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Nashua mayor: Don't consolidate county courts

NASHUA - Standing before the House Finance Committee on Monday, Mayor Donnalee Lozeau urged the board to reject a proposal that would consolidate two superior courts in Hillsborough County.

The idea, floated as a way to possibly save about $500,000 a year in the state budget, is not a wise suggestion, according to Lozeau, who spoke during a public hearing on the governor's proposed budget on Monday at Nashua Community College.

"This justice needs to be here," she told the committee, arguing Nashua should not be chasing court hearings in another community.

A subcommittee is recommending the evaluation of a proposal to move superior court trials now held at Hillsborough County Superior Court South in Nashua to Hillsborough County Superior Court North in Manchester.

"These are difficult economic times," Lozeau told the panel, saying Nashua recently consolidated its 9th Circuit Court with its superior court in order to save the state some money. "Manchester could do the same."

Rather than building a new superior courthouse in Manchester, Lozeau said the city could have saved that money and instead joined its district and superior court operations like Nashua.

"Why wouldn't they do the same thing?" Lozeau said afterwards, elaborating on her comments before the committee.

She said the Nashua courthouse has enough room to accommodate superior court trials from Manchester if it is willing to come to the Gate City. Still, she said neither courthouse should close nor consolidate with the other.

While Chief Justice Linda Dalianis would eventually like to see the court operations in a single location, Lozeau said that is not necessarily how justice should be delivered.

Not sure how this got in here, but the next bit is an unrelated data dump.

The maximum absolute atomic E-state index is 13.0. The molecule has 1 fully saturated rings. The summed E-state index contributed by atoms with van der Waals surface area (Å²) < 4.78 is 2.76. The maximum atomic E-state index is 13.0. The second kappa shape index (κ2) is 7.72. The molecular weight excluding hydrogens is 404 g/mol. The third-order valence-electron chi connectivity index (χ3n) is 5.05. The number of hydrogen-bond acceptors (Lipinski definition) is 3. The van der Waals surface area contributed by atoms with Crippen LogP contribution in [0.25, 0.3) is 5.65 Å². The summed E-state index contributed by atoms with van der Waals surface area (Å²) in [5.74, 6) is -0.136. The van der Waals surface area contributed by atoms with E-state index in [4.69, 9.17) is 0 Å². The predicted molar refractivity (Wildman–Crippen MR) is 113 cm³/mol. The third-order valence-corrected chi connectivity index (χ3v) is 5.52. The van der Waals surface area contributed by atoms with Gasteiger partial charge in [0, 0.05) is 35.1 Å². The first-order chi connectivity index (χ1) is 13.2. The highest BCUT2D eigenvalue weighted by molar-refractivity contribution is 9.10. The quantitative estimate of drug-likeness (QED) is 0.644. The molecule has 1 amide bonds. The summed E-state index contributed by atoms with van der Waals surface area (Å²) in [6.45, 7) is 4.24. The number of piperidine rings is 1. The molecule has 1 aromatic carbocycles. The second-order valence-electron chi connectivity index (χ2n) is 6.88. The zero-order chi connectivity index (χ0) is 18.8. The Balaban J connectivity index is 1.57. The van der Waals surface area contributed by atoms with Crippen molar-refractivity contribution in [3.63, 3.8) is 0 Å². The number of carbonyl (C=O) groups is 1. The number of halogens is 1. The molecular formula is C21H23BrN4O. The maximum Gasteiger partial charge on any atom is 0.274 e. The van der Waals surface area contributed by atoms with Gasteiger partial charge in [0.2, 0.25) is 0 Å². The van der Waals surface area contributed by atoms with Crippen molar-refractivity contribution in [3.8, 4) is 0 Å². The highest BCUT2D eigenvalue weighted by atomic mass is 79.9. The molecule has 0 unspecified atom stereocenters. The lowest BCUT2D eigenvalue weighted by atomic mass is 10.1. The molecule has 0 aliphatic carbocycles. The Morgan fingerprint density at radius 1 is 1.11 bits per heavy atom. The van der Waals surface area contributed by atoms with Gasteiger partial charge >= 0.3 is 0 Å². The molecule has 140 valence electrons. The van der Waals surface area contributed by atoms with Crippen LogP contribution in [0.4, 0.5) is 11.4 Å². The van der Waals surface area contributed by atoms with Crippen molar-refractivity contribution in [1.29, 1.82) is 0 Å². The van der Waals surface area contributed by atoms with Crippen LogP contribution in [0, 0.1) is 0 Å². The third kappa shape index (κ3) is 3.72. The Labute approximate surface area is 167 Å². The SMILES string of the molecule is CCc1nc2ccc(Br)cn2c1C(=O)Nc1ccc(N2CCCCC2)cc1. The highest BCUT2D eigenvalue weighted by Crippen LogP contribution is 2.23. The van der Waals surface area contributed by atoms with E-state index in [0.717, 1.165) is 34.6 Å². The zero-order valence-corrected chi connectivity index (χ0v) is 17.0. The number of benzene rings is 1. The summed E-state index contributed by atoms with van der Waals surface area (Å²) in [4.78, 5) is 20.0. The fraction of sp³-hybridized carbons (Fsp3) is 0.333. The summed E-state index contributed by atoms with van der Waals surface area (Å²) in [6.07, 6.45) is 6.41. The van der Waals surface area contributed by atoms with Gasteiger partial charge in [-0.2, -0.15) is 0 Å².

"Nashua has accommodated (both) superior courts already. We have gone out of our way to accommodate the court system," said Lozeau. She said that when the Hillsborough County Superior Court North was being renovated, its operations moved into the Nashua courthouse on Spring Street.

Even with the new courthouse in Manchester, Lozeau said Nashua could still handle both superior courts better than the Queen City.

"It is sad we have to fight the same fight each year," she said.

State Rep. David Campbell of Nashua agreed, saying there was a lot of opposition to a similar proposal last year.

In 2012, legislation was drafted that would have consolidated Hillsborough County Superior Court South in Nashua with Hillsborough County Superior Court North in Manchester.

According to the proposed bill, House Bill 1655, all Hillsborough County Superior Court operations would have been housed at a single site - Manchester's courthouse on Chestnut Street that previously underwent $15.6 million in renovations - although the legislation never moved forward.

"I am hopeful that the full Finance Committee will abandon the idea as well," Campbell told the board.

When asked by a committee member whether the $80 million in budget cuts should be found by eliminating services for those individuals with developmental disabilities and mental health issues, or found by consolidating the superior courts, Campbell said he doesn't envy the committee's responsibility.

"But this is important to Nashua," Campbell said, adding that while people obviously come first, he believes the problem can somehow be worked out appropriately.

State Rep. Sylvia Gale agreed, maintaining Nashua serves many more communities.

"It should not be merged with Hillsborough North," Gale told the committee.

In addition to the court discussion, dozens of people spoke in favor of keeping Gov. Maggie Hassan's $80 million in gaming licensing fees in the state budget, which would provide additional funds for the mental health system and developmental disability services, and increases in higher education.

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